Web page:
POSTS


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AcronymDefinition
POSTSProgram on Science, Technology and Society (various universities)
POSTSPosterior Occipital Sharp Transients of Sleep (brain waves as seen on EEG)
References in classic literature ?
The Canadian traders, for a long time, had troublesome competitors in the British merchants of New York, who inveigled the Indian hunters and the coureurs des bois to their posts, and traded with them on more favorable terms.
These were distributed at various trading posts, established far and wide on the interior lakes and rivers, at immense distances from each other, and in the heart of trackless countries and savage tribes.
she said, letting fall the hand with which she had grasped the door post.
And clutching at the cold door post, she clambered up the steps and got rapidly into the corridor of the carriage.
Often we passed small posts similar to that at which the colonel's regiment had been quartered, finding in each instance that only a single company or troop remained for defence, the balance having been withdrawn toward the northeast, in the same direction in which we were moving.
The American fur companies keep no established posts beyond the mountains.
Of course, a gentleman who finds a letter on the pavement feels bound to post it, and I presumed that he would naturally go to the nearest office.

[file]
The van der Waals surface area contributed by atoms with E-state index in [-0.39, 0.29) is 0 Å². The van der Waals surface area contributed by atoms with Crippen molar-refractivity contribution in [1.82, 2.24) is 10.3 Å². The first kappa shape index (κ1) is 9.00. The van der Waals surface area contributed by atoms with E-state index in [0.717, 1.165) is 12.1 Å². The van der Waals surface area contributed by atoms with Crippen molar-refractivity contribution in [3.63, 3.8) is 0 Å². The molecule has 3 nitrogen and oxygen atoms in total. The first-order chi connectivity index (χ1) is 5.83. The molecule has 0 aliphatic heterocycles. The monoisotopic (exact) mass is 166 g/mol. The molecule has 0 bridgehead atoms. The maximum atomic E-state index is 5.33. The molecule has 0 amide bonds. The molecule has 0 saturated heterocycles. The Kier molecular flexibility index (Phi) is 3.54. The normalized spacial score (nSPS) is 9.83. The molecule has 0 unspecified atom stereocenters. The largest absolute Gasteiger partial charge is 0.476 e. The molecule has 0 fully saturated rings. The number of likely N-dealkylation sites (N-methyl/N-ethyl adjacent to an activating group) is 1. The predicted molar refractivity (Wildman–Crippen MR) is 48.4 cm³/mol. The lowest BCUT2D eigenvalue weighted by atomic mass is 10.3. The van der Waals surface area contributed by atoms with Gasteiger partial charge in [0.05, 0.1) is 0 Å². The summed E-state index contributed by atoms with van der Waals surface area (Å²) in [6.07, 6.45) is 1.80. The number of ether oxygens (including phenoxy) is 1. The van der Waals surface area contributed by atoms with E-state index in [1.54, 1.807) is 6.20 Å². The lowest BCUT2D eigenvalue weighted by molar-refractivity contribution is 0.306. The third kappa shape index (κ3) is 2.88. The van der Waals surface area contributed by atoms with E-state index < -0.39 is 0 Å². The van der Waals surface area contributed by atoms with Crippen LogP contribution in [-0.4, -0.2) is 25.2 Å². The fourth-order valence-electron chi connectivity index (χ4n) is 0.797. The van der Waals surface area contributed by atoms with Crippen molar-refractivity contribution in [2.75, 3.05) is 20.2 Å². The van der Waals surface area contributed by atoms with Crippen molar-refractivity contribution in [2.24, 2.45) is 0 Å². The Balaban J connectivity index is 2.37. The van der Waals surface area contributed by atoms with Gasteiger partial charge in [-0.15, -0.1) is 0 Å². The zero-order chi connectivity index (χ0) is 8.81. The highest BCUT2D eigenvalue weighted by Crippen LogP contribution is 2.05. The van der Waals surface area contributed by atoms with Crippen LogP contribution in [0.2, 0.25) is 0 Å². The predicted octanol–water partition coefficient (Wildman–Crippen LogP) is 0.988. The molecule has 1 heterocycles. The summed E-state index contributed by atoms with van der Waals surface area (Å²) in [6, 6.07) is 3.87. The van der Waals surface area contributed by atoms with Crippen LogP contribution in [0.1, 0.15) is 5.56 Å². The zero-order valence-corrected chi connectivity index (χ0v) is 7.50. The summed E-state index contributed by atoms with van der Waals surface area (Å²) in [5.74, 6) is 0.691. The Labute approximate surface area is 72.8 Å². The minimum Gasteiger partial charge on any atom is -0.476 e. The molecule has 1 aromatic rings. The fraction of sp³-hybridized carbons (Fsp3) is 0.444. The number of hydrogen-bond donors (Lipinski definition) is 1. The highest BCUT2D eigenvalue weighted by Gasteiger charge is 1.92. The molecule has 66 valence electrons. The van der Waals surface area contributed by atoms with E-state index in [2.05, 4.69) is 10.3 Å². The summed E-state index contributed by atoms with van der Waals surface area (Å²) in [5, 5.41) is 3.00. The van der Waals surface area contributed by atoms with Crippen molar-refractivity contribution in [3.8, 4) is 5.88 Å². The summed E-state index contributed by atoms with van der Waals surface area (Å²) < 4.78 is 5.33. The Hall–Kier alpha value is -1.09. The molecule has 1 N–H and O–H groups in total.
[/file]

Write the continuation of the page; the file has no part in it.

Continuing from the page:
Not a word of comment on the disaster of the morning escaped him when Magdalen returned and found him at his post.
Suppose a man -- a civilian and student of hanging -- should elude the picket post and perhaps get the better of the sentinel," said Fahrquhar, smiling, "what could he accomplish?
The Englishmen were escorted to a provisional post established on the bank of the river, where they found the most assiduous attention, and every thing to supply their wants.
Thirdly, as proof that the position on which the battle was fought had not been foreseen and that the Shevardino Redoubt was not an advanced post of that position, we have the fact that up to the twenty-fifth, Barclay de Tolly and Bagration were convinced that the Shevardino Redoubt was the left flank of the position, and that Kutuzov himself in his report, written in hot haste after the battle, speaks of the Shevardino Redoubt as the left flank of the position.
Mademoiselle Stangerson went to the Post Office to get a letter, which Larsan says was written by Robert Darzac; for knowing nothing of what had passed at the Elysee, Larsan believes that it was Monsieur Darzac himself who stole the reticule with the key, with the design of forcing her consent, by getting possession of the precious papers of her father--papers which he would have restored to him on condition that the marriage engagement was to be fulfilled.